Number of Minnesota waters known to be polluted 1,400

St. Paul (AP) – Extensive testing has pushed the number of
Minnesota lakes and streams known to be polluted to a record
1,400.

The Minnesota Pollution Control Agency said last week it wants
to add nearly 300 “impairments” to the list, which is updated every
two years.

Altogether, the number of known impairments in Minnesota
waterways is 2,575 because some of them have more than one problem
pollutant, MPCA research scientist Howard Markus said.

The number could grow in coming years. Only about 18 percent of
Minnesota’s lakes and 14 percent of its rivers have been assessed
so far. Of those tested, about 40 percent fail and are listed for
at least one pollutant.

For waterways with impairments, the state can impose pollution
limits that require farmers, businesses, and cities to change their
practices.

New pollutants on the inventory are listings for PFOS, a
chemical formerly made by 3M that has been found in fish in 13
metro-area lakes, and acetochlor, a corn herbicide detected in two
southeastern Minnesota rivers.

The MPCA will submit the draft list to the federal Environmental
Protection Agency, but a dispute over acetochlor may delay the
process.

State regulators originally had listed five rivers as impaired
by the herbicide, but dropped three of them after reviewing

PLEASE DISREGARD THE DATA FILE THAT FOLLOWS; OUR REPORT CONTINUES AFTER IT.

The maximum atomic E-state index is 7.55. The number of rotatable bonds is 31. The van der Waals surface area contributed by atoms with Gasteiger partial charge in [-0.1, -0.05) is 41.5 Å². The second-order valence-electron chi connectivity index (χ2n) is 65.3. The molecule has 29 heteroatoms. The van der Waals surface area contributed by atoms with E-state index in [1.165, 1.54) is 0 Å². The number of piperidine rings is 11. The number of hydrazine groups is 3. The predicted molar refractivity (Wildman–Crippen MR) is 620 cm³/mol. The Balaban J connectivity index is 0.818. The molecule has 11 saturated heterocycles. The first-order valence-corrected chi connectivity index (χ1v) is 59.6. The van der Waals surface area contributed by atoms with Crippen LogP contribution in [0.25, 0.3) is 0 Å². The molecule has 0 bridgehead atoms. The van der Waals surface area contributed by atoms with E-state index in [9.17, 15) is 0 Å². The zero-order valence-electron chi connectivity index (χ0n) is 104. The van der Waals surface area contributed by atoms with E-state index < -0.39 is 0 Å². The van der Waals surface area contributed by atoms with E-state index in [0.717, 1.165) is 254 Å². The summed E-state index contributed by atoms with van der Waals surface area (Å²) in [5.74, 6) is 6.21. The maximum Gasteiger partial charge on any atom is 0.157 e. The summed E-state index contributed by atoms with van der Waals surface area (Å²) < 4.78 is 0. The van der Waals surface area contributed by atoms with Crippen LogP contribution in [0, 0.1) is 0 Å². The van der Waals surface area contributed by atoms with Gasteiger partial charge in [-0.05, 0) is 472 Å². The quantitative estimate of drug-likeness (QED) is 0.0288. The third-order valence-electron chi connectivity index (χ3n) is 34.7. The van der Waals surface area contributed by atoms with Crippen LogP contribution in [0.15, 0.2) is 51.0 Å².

evidence from the chemical’s manufacturers that the MPCA’s proposed
water quality standard for acetochlor was too strict.

Dow AgroSciences LLC and Monsanto Co., the two leading
manufacturers of products containing acetochlor, also have
challenged the inclusion of the two remaining river segments on the
list – the Le Sueur River and a short waterway called the Little
Beauford Ditch. The companies said last Thursday that there are
“factual disputes” that need to be corrected in a formal two-day
hearing before the entire list goes to the EPA.

Carla Heyl, an attorney general for the MPCA, said the agency
will recommend that the chemical companies’ petition be denied for
several reasons. She also said any appeal of the state’s list at
this point needs to be filed with the EPA.

Markus said most of Minnesota’s water pollution problems occur
in four areas: fecal coliform bacteria from animal feedlots or
failing septic systems; excessive phosphorus and nitrogen from farm
runoff and sewage plants; mercury from coal-burning power plants,
taconite processing, and other sources; and turbidity or cloudiness
caused by erosion, runoff from fields or construction sites, and
algae.

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